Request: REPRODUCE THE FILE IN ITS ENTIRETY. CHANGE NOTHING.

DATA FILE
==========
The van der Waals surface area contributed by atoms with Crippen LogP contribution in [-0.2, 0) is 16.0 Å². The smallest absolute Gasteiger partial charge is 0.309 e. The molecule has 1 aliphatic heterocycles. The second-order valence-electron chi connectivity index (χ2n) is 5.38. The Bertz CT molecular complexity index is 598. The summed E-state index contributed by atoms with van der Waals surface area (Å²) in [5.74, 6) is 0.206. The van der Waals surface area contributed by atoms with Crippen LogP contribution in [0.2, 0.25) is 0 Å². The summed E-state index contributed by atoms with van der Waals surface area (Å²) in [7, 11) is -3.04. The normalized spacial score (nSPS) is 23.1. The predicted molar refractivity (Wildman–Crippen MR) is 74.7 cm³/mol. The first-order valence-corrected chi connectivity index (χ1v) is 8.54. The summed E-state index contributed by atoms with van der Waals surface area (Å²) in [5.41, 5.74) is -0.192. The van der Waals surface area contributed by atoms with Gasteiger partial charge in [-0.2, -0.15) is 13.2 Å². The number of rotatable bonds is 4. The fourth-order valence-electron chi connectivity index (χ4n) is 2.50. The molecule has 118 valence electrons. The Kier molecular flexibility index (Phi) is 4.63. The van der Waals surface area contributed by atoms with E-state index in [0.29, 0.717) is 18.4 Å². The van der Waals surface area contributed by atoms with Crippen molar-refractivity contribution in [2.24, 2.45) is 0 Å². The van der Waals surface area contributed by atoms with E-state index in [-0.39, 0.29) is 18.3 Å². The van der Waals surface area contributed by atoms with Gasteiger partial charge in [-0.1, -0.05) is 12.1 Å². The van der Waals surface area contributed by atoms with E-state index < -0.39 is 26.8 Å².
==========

The van der Waals surface area contributed by atoms with Crippen LogP contribution in [-0.2, 0) is 16.0 Å². The smallest absolute Gasteiger partial charge is 0.309 e. The molecule has 1 aliphatic heterocycles. The second-order valence-electron chi connectivity index (χ2n) is 5.38. The Bertz CT molecular complexity index is 598. The summed E-state index contributed by atoms with van der Waals surface area (Å²) in [5.74, 6) is 0.206. The van der Waals surface area contributed by atoms with Crippen LogP contribution in [0.2, 0.25) is 0 Å². The summed E-state index contributed by atoms with van der Waals surface area (Å²) in [7, 11) is -3.04. The normalized spacial score (nSPS) is 23.1. The predicted molar refractivity (Wildman–Crippen MR) is 74.7 cm³/mol. The first-order valence-corrected chi connectivity index (χ1v) is 8.54. The summed E-state index contributed by atoms with van der Waals surface area (Å²) in [5.41, 5.74) is -0.192. The van der Waals surface area contributed by atoms with Gasteiger partial charge in [-0.2, -0.15) is 13.2 Å². The number of rotatable bonds is 4. The fourth-order valence-electron chi connectivity index (χ4n) is 2.50. The molecule has 118 valence electrons. The Kier molecular flexibility index (Phi) is 4.63. The van der Waals surface area contributed by atoms with E-state index in [0.29, 0.717) is 18.4 Å². The van der Waals surface area contributed by atoms with Crippen molar-refractivity contribution in [2.24, 2.45) is 0 Å². The van der Waals surface area contributed by atoms with E-state index in [-0.39, 0.29) is 18.3 Å². The van der Waals surface area contributed by atoms with Gasteiger partial charge in [-0.1, -0.05) is 12.1 Å². The van der Waals surface area contributed by atoms with E-state index < -0.39 is 26.8 Å².